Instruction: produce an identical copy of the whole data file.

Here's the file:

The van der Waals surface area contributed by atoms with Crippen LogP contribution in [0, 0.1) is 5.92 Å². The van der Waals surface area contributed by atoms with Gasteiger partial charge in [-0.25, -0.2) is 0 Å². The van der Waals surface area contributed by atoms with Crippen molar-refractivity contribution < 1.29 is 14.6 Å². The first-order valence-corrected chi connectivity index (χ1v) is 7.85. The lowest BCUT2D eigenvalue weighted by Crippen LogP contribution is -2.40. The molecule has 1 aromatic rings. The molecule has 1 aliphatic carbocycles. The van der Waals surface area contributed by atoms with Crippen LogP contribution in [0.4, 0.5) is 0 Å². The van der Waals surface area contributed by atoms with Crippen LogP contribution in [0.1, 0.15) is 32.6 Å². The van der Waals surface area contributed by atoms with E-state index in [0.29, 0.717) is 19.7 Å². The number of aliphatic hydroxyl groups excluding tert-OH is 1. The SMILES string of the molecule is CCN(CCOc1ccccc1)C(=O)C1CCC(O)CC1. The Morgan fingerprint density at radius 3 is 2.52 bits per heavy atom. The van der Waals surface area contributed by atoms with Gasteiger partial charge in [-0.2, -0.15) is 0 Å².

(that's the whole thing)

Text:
The van der Waals surface area contributed by atoms with Crippen LogP contribution in [0, 0.1) is 5.92 Å². The van der Waals surface area contributed by atoms with Gasteiger partial charge in [-0.25, -0.2) is 0 Å². The van der Waals surface area contributed by atoms with Crippen molar-refractivity contribution < 1.29 is 14.6 Å². The first-order valence-corrected chi connectivity index (χ1v) is 7.85. The lowest BCUT2D eigenvalue weighted by Crippen LogP contribution is -2.40. The molecule has 1 aromatic rings. The molecule has 1 aliphatic carbocycles. The van der Waals surface area contributed by atoms with Crippen LogP contribution in [0.4, 0.5) is 0 Å². The van der Waals surface area contributed by atoms with Crippen LogP contribution in [0.1, 0.15) is 32.6 Å². The van der Waals surface area contributed by atoms with E-state index in [0.29, 0.717) is 19.7 Å². The number of aliphatic hydroxyl groups excluding tert-OH is 1. The SMILES string of the molecule is CCN(CCOc1ccccc1)C(=O)C1CCC(O)CC1. The Morgan fingerprint density at radius 3 is 2.52 bits per heavy atom. The van der Waals surface area contributed by atoms with Gasteiger partial charge in [-0.2, -0.15) is 0 Å².